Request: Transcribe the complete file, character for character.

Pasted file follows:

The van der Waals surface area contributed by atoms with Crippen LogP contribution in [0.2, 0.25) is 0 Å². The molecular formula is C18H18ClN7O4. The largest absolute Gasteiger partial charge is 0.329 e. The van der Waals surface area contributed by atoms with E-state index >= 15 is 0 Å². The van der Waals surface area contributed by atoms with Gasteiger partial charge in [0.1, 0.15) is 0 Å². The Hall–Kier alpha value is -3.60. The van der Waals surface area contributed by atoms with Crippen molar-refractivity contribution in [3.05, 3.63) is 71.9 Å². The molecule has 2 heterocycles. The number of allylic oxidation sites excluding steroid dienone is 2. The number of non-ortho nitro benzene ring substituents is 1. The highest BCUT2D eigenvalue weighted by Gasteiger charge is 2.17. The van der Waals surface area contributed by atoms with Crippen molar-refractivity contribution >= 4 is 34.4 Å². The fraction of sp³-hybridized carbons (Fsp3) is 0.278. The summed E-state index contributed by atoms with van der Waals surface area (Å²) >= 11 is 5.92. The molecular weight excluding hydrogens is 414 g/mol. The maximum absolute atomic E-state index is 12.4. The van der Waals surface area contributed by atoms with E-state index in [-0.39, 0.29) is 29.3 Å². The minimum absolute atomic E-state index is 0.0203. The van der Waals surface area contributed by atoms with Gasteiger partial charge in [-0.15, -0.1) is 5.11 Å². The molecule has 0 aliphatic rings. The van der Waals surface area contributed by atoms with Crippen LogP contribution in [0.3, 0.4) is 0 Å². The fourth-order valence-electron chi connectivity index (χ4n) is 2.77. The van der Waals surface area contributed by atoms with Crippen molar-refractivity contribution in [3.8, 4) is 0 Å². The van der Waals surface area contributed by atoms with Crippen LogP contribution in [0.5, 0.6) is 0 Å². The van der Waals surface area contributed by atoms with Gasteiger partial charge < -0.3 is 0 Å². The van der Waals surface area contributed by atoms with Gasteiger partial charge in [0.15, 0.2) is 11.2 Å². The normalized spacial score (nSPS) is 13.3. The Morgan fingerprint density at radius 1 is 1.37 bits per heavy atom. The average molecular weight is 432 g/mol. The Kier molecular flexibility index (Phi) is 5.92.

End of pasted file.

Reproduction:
The van der Waals surface area contributed by atoms with Crippen LogP contribution in [0.2, 0.25) is 0 Å². The molecular formula is C18H18ClN7O4. The largest absolute Gasteiger partial charge is 0.329 e. The van der Waals surface area contributed by atoms with E-state index >= 15 is 0 Å². The van der Waals surface area contributed by atoms with Gasteiger partial charge in [0.1, 0.15) is 0 Å². The Hall–Kier alpha value is -3.60. The van der Waals surface area contributed by atoms with Crippen molar-refractivity contribution in [3.05, 3.63) is 71.9 Å². The molecule has 2 heterocycles. The number of allylic oxidation sites excluding steroid dienone is 2. The number of non-ortho nitro benzene ring substituents is 1. The highest BCUT2D eigenvalue weighted by Gasteiger charge is 2.17. The van der Waals surface area contributed by atoms with Crippen molar-refractivity contribution >= 4 is 34.4 Å². The fraction of sp³-hybridized carbons (Fsp3) is 0.278. The summed E-state index contributed by atoms with van der Waals surface area (Å²) >= 11 is 5.92. The molecular weight excluding hydrogens is 414 g/mol. The maximum absolute atomic E-state index is 12.4. The van der Waals surface area contributed by atoms with E-state index in [-0.39, 0.29) is 29.3 Å². The minimum absolute atomic E-state index is 0.0203. The van der Waals surface area contributed by atoms with Gasteiger partial charge in [-0.15, -0.1) is 5.11 Å². The molecule has 0 aliphatic rings. The van der Waals surface area contributed by atoms with Crippen LogP contribution in [0.3, 0.4) is 0 Å². The fourth-order valence-electron chi connectivity index (χ4n) is 2.77. The van der Waals surface area contributed by atoms with Crippen molar-refractivity contribution in [3.8, 4) is 0 Å². The van der Waals surface area contributed by atoms with Crippen LogP contribution in [0.5, 0.6) is 0 Å². The van der Waals surface area contributed by atoms with Gasteiger partial charge < -0.3 is 0 Å². The van der Waals surface area contributed by atoms with Gasteiger partial charge in [0.15, 0.2) is 11.2 Å². The normalized spacial score (nSPS) is 13.3. The Morgan fingerprint density at radius 1 is 1.37 bits per heavy atom. The average molecular weight is 432 g/mol. The Kier molecular flexibility index (Phi) is 5.92.